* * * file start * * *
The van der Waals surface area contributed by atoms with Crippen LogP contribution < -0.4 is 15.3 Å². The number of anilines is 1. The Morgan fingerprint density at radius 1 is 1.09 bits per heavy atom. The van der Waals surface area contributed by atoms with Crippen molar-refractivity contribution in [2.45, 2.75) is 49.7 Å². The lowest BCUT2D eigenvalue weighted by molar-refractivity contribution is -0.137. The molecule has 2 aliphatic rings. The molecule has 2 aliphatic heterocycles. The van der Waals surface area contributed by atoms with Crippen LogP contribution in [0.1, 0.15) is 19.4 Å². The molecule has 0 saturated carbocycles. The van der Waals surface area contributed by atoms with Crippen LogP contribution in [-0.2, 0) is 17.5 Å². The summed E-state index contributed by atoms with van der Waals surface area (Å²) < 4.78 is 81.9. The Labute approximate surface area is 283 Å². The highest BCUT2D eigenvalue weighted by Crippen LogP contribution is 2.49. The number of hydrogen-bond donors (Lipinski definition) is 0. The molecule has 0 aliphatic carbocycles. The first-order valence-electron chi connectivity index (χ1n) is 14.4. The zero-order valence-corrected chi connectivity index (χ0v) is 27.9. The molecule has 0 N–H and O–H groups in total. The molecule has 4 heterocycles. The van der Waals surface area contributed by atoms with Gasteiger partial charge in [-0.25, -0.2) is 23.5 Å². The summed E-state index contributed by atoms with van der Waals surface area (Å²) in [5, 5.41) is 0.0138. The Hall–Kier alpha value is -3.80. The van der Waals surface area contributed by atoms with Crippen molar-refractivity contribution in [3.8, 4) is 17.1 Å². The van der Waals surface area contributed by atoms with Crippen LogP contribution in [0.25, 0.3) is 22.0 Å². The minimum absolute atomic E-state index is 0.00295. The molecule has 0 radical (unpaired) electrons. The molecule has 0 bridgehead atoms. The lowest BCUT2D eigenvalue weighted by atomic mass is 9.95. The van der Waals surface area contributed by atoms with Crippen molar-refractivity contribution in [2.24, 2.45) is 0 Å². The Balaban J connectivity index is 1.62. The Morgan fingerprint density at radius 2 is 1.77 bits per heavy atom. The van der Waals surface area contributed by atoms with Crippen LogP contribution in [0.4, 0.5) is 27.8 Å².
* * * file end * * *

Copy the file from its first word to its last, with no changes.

The van der Waals surface area contributed by atoms with Crippen LogP contribution < -0.4 is 15.3 Å². The number of anilines is 1. The Morgan fingerprint density at radius 1 is 1.09 bits per heavy atom. The van der Waals surface area contributed by atoms with Crippen molar-refractivity contribution in [2.45, 2.75) is 49.7 Å². The lowest BCUT2D eigenvalue weighted by molar-refractivity contribution is -0.137. The molecule has 2 aliphatic rings. The molecule has 2 aliphatic heterocycles. The van der Waals surface area contributed by atoms with Crippen LogP contribution in [0.1, 0.15) is 19.4 Å². The molecule has 0 saturated carbocycles. The van der Waals surface area contributed by atoms with Crippen LogP contribution in [-0.2, 0) is 17.5 Å². The summed E-state index contributed by atoms with van der Waals surface area (Å²) < 4.78 is 81.9. The Labute approximate surface area is 283 Å². The highest BCUT2D eigenvalue weighted by Crippen LogP contribution is 2.49. The number of hydrogen-bond donors (Lipinski definition) is 0. The molecule has 0 aliphatic carbocycles. The first-order valence-electron chi connectivity index (χ1n) is 14.4. The zero-order valence-corrected chi connectivity index (χ0v) is 27.9. The molecule has 0 N–H and O–H groups in total. The molecule has 4 heterocycles. The van der Waals surface area contributed by atoms with Gasteiger partial charge in [-0.25, -0.2) is 23.5 Å². The summed E-state index contributed by atoms with van der Waals surface area (Å²) in [5, 5.41) is 0.0138. The Hall–Kier alpha value is -3.80. The van der Waals surface area contributed by atoms with Crippen molar-refractivity contribution in [3.8, 4) is 17.1 Å². The van der Waals surface area contributed by atoms with Crippen LogP contribution in [0.25, 0.3) is 22.0 Å². The minimum absolute atomic E-state index is 0.00295. The molecule has 0 radical (unpaired) electrons. The molecule has 0 bridgehead atoms. The lowest BCUT2D eigenvalue weighted by atomic mass is 9.95. The van der Waals surface area contributed by atoms with Crippen molar-refractivity contribution in [2.24, 2.45) is 0 Å². The Balaban J connectivity index is 1.62. The Morgan fingerprint density at radius 2 is 1.77 bits per heavy atom. The van der Waals surface area contributed by atoms with Crippen LogP contribution in [0.4, 0.5) is 27.8 Å².